Back in 1976 we happened to be in Soho one afternoon and we came upon his gallery. He was showing wonderful mixed media hanging sculptures. And I thought that he truly had a vision for the “new.” It was also at the height of the renaissance of fine crafts in the US and somehow what he was showing fit in very nicely in that arena, with which I was very involved at the time.

    For another good read I would recommend a book about Edith Halpert that I picked up at the Jewish Museum when they were showing works she championed. Here was a woman gallerist who survived from the 20s into the late 60s, thru the depression and also the war. The book is, “Edith Halpert- The Downtown Gallery and the Rise of American Art.”

  4. I highly recommend reading, “Ninth Street Women” an awesome book. It was especially interesting to me since I had some of the names mentioned in the book as instructors at the NY Studio School.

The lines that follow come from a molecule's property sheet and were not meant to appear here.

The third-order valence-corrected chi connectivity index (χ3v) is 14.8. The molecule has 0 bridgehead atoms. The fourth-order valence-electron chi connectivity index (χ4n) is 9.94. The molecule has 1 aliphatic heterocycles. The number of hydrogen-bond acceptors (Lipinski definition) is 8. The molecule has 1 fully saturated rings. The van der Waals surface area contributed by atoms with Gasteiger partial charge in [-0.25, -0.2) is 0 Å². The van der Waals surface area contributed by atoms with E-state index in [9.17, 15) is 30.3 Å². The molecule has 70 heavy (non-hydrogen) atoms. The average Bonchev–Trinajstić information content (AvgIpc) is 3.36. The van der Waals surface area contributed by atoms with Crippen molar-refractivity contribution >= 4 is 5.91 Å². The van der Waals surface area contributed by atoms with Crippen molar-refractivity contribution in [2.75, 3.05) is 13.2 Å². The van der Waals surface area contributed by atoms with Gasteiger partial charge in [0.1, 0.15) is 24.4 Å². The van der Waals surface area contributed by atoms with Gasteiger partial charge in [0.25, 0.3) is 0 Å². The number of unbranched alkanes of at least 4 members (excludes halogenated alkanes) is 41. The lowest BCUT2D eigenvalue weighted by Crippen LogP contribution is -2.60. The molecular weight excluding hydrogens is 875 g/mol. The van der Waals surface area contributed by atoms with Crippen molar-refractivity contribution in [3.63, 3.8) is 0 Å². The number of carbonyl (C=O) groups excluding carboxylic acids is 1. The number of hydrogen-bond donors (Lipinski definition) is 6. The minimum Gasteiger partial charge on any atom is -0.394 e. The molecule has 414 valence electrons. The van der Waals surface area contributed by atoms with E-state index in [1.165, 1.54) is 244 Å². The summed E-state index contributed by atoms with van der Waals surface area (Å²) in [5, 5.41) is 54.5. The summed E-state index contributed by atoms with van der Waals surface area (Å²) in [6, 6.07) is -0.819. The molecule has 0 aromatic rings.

https://www.amazon.com/s?k=ninth+street+women&i=stripbooks&gclid=EAIaIQobChMIt8KkmN_q5wIVFJSzCh3mSgFaEAAYASAAEgKImfD_BwE&hvadid=409971864368&hvdev=c&hvlocphy=9010739&hvnetw=g&hvqmt=e&hvrand=7055506151074167885&hvtargid=kwd-366012221160&hydadcr=22537_11318393&tag=googhydr-20&ref=pd_sl_7p7l8c48dc_e

  5. I’m in the middle of reading Hitler’s Art Thief by Susan Ronald. Fascinating read about Hildebrand Gurlitt, an “official art dealer” for Hitler, and prolific art looter who stole from Hitler, too, allegedly to save modern art. It will be interesting to read about Leo’s journey in the art world during the same period of history.

  6. My husband and I lived in New York City when SoHo and the Art scene there was burgeoning. Leo Castelli was definitely the gallerist to follow. He took Mary Boone under his wing and mentored her to become one of the notable gallerists in New York, as well. I was sorry to hear and read that she did not follow in his footsteps in the honesty department. I believe she is serving some jail time for tax fraud.